That last word reminds me that I doubt I’d have realised the setting was specifically Zambia, rather than ‘a sub-Saharan African country’, if I hadn’t read about the film beforehand.  The persistence of belief in witchcraft is strong across the sub-continent and I’m ignorant of the variations between countries in how this manifests itself.  As she recently made clear to the Guardian, Rungano Nyoni set out to excoriate not belief in witchcraft as such but its social consequences:  ‘It’s not the belief that I’m against, or that I question, because spooky things happen all the time in Zambia.  It’s that the witch accusations, are always aimed at older women or children. This is the bit I find absurd.’  Nyoni’s agnosticism enriches the film’s final sequence, in which rain suddenly starts to fall over the gathering of witches in mourning.  The downpour is long-needed:  Shula had been put under pressure to bring it about – in one scene, she was made to do a rain dance.   Is the opening of the heavens at her death a sarcastic irony or one of Nyoni’s ‘spooky things’ happening?  Either way, it makes for a beautiful closing image.

    9 November 2017

  • Tokyo Twilight

    Tokyo boshoku

    Yasujiro Ozu  (1957)

    The season is winter and the hour, as the title predicts, often late – the outdoor scenes mostly take place at night.  The outwardly dark weather is unusual for Yasujiro Ozu, so are the abortion and suicides strands of this family melodrama, and that may explain the lukewarm reception of Tokyo Twilight on its original release.  The usual visual formalities are still in evidence, though, along with examples of the Japanese domestic and social routines that typically feature in Ozu’s cinema.  For much of the film, these conventions serve to increase the accumulating tension of the narrative.  It’s only in the climax that the melodrama occasionally seems, to western eyes at least, melodrama of a more familiar kind – but even then there are dissonant notes.  As Akiko (Ineko Arima) lies in hospital following a suicide attempt, her elder sister Takako (Setsuko Hara) and their father Shukichi (Chishu Ryu) are at her bedside but neither is tearful and Takako seems hardly sympathetic:  ‘Pull yourself together!’ she scolds Akiko (that’s what the English subtitle says anyway).  The injunction is fruitless:  Akiko dies – though not on screen.  Her death is reported by Takako to the sisters’ mother Kisako (Isuzu Yamada) and comes as a shock not only to her but to the film’s audience too.  Kisako, who walked out on the family years ago and whose unexpected return to Tokyo is an important plot trigger, subsequently sees Takako again, calling at the family home to bring flowers for Akiko’s funeral.  Kisako then prepares to leave the city with Sakai (Nobuo Nakamura), her second husband.  As their train waits in the station, Kisako watches through the window in the hope that her surviving daughter will reappear at the last minute.  Although Sakai assures Kisako this won’t happen, viewers raised on Hollywood product of the 1940s and 1950s will realise that, like Kisako, they’re hoping against hope for a happy ending.  Sakai is correct:  Takako doesn’t turn up.

    The long-past estrangement of Kisako and Shukichi  is the seminal event in the story (written by Ozu and Kogo Noda), the start of a pattern of loss and separation that has developed in the years that followed and that continues in the film’s present tense.  Kisako’s and Shukichi’s three children were raised by and experienced the love of only one parent.  Takako’s and Akiko’s brother subsequently died.  Near the start of the film, Takako, who is married with an infant daughter, leaves her husband Yasuo (Kinzo Shin) and, with her child, moves back into Shukichi’s house, where Akiko, who is at secretarial college, also still lives.  Shukichi’s sister Shigeko (Haruko Sugimura) is an enthusiastic but ineffectual matchmaker:  Akiko already has a boyfriend, Kenji (Masami Taura), a student who hangs out with his friends at a local mahjong parlour.  Akiko discovers that she is pregnant.  When she goes to the mahjong parlour to look for Kenji, she gets into conversation with the proprietress, who shows a surprising knowledge of Akiko’s family.  The proprietress is Kisako.  Takako guesses as much when Akiko tells her about the encounter, before going to the mahjong parlour herself to confirm her suspicions.  Akiko realises that Kenji doesn’t love her and decides to have an abortion.  Although Kisako has begged Takako not to reveal her identity to Akiko, this happens, resulting in a confrontation between the mother and her younger daughter in which Akiko berates Kisako for walking out on the family when she was a toddler.  An argument between Akiko and Kenji in a noodle bar swiftly follows.  Akiko rushes out of the bar and, at a nearby intersection, into the path of a train, sustaining what prove to be fatal injuries.  (Ozu characteristically makes clear that this was a suicide attempt by means less direct than actually showing it.)  Akiko’s death in effect halts the succession of break-ups within or involving the members of her family.  Takako, anxious to ensure that history doesn’t repeat itself, decides that she and her child will return to Yasuo.  She will try again to make the marriage work.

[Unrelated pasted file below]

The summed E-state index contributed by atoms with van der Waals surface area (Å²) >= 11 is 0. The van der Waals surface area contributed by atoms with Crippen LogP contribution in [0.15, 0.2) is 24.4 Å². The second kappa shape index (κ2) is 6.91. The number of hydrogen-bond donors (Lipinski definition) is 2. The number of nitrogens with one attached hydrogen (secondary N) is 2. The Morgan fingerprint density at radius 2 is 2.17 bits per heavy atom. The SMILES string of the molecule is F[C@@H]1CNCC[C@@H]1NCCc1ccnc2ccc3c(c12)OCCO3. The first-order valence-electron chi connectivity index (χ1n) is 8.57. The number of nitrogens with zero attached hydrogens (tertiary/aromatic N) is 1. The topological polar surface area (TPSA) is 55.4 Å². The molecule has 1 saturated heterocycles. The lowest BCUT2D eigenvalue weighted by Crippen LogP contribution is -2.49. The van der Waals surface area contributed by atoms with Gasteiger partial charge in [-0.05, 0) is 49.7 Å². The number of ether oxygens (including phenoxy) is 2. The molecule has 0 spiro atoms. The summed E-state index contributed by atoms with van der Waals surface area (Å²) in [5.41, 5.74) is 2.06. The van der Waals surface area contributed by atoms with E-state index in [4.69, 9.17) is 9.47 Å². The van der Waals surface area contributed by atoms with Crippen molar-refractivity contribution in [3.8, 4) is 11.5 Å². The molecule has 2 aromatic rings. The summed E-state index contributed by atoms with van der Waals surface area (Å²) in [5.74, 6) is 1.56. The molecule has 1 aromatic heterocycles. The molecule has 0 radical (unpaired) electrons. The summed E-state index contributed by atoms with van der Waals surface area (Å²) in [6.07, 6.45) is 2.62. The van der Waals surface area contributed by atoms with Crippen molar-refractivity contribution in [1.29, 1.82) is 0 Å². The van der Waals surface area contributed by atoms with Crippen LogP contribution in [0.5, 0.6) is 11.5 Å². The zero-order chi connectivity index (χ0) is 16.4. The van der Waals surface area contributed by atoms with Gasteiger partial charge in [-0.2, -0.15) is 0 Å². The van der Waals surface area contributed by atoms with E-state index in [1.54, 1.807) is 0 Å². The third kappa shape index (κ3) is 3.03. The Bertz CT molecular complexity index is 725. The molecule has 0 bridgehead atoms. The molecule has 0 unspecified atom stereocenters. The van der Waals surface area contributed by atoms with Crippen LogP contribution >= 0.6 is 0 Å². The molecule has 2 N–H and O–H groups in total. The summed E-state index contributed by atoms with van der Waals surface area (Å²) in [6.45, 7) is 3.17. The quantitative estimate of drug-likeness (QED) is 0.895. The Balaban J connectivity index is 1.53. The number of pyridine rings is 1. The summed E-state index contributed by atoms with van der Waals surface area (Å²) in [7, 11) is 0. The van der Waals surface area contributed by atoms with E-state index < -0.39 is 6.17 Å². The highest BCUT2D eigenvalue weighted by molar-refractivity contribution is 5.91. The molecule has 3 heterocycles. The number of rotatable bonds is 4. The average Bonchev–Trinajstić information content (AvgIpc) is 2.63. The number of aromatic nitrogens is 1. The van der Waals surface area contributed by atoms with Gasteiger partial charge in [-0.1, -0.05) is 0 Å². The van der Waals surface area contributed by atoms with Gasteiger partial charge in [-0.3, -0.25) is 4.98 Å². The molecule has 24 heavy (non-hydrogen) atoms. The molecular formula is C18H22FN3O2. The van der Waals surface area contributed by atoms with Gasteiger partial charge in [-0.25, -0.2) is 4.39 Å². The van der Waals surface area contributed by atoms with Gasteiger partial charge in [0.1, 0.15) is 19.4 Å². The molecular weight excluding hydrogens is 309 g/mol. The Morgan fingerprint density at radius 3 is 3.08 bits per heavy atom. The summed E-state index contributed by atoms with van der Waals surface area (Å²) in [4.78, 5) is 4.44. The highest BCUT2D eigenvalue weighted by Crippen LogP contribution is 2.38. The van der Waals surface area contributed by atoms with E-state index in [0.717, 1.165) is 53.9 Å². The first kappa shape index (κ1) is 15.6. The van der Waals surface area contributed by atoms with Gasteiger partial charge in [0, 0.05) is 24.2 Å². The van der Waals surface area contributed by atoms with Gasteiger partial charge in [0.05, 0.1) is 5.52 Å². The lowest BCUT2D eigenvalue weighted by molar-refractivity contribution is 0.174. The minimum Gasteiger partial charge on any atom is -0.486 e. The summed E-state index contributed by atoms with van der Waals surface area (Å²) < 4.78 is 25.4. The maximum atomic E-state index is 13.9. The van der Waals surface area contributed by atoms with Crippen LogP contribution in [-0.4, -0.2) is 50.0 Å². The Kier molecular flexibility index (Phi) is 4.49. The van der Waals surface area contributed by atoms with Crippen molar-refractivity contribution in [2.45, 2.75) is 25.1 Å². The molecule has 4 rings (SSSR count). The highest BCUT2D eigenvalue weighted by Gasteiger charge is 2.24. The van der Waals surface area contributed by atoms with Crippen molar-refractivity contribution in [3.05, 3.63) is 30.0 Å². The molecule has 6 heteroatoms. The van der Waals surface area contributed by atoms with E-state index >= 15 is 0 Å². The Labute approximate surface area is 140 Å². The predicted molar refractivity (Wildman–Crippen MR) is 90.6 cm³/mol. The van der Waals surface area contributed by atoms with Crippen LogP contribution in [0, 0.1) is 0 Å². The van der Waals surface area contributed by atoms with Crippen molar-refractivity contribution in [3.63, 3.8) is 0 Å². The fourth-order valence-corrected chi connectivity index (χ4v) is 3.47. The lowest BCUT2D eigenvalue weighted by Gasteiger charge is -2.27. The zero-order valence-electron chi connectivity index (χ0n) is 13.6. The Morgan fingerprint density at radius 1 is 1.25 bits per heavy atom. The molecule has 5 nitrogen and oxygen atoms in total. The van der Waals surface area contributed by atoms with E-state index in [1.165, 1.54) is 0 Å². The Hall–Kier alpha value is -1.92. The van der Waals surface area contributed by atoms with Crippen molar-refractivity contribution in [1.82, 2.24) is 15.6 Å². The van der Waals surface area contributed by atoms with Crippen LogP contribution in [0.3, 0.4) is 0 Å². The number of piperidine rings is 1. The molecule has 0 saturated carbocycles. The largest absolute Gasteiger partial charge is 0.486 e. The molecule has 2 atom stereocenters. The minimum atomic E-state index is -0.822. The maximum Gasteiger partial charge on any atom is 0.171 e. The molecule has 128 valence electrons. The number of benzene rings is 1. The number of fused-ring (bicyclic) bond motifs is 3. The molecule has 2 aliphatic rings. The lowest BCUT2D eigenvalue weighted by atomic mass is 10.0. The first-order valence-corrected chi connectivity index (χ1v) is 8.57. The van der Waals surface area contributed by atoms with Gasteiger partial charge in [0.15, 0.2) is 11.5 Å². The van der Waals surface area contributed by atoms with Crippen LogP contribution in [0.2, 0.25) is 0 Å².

It’s simply but strongly eloquent that Sukichi and Kisako are never on screen together – nor are Takako and Masuo.  A good deal of sake is downed in the course of the film:  from the opening scene, when Shukichi calls in at a bar on his way home from the bank where he works; through the sequences in at the mahjong parlour and the noodle bar where Akiko and Kenji have their final argument; to the hip flask that Sakai drinks from and offers to his wife as they await the start of their long train journey from Tokyo to Hokkaido.  There are fine, persuasive details throughout – perhaps especially in the hospital episode that follows Akiko’s attempted suicide:  the persistent sound of a dripping tap; the yawning receptionist; the noodle bar owner (Kamatari Fujiwara), who did the decent thing by coming to the hospital but who takes the opportunity, while he’s there, of talking up his noodles.  After seeing Late Spring and An Autumn Afternoon, it’s hard to watch Chishu Ryu and Setsuko Hara without thinking of their father-daughter partnerships in those other films.  Ryu’s emotionally supple acting means that once again he’s the outstanding member of the cast.  Hara, as before, supplies a remarkable, melancholy image in individual shots although her movement from one emotion to another is relatively laborious.  According to Joan Mellen’s 1976 book The Waves at Genji’s Door – Japan Through Its Cinema, ‘Abortion, for Ozu, is symbolic of a social disease afflicting all of Japan after the war’.  The other kinds of family fracture dramatised in Tokyo Twilight may also express his regret at developing modern trends.  Yet the film artist in Yasujiro Ozu still trumps the social commentator, even in this melodramatic context.  He doesn’t treat any one of his characters dismissively.  My resistance to his supposed masterwork Tokyo Story got me off to a very slow start with Ozu but the more films of his that I see, the more I now want to see.

    10 November 2017